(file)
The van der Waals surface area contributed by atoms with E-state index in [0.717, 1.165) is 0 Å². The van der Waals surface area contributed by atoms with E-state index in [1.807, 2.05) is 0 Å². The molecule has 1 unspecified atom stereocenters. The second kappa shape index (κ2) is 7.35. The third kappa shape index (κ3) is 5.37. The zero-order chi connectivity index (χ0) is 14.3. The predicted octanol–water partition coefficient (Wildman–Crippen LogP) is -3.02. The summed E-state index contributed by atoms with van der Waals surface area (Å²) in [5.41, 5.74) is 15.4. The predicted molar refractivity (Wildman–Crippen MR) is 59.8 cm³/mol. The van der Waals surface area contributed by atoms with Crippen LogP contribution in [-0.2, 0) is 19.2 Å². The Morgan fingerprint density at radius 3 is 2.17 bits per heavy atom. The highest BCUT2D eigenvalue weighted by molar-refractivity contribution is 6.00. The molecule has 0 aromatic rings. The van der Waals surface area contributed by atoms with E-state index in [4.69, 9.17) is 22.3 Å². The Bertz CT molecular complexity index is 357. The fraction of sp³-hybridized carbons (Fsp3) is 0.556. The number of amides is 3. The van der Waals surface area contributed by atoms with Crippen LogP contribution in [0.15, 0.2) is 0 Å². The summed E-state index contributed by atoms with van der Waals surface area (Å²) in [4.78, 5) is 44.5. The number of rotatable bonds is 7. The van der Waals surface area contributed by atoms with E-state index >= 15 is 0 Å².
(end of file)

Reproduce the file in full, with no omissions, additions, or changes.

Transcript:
The van der Waals surface area contributed by atoms with E-state index in [0.717, 1.165) is 0 Å². The van der Waals surface area contributed by atoms with E-state index in [1.807, 2.05) is 0 Å². The molecule has 1 unspecified atom stereocenters. The second kappa shape index (κ2) is 7.35. The third kappa shape index (κ3) is 5.37. The zero-order chi connectivity index (χ0) is 14.3. The predicted octanol–water partition coefficient (Wildman–Crippen LogP) is -3.02. The summed E-state index contributed by atoms with van der Waals surface area (Å²) in [5.41, 5.74) is 15.4. The predicted molar refractivity (Wildman–Crippen MR) is 59.8 cm³/mol. The van der Waals surface area contributed by atoms with Crippen LogP contribution in [-0.2, 0) is 19.2 Å². The Morgan fingerprint density at radius 3 is 2.17 bits per heavy atom. The highest BCUT2D eigenvalue weighted by molar-refractivity contribution is 6.00. The molecule has 0 aromatic rings. The van der Waals surface area contributed by atoms with E-state index in [4.69, 9.17) is 22.3 Å². The Bertz CT molecular complexity index is 357. The fraction of sp³-hybridized carbons (Fsp3) is 0.556. The number of amides is 3. The van der Waals surface area contributed by atoms with Crippen LogP contribution in [0.15, 0.2) is 0 Å². The summed E-state index contributed by atoms with van der Waals surface area (Å²) in [4.78, 5) is 44.5. The number of rotatable bonds is 7. The van der Waals surface area contributed by atoms with E-state index >= 15 is 0 Å².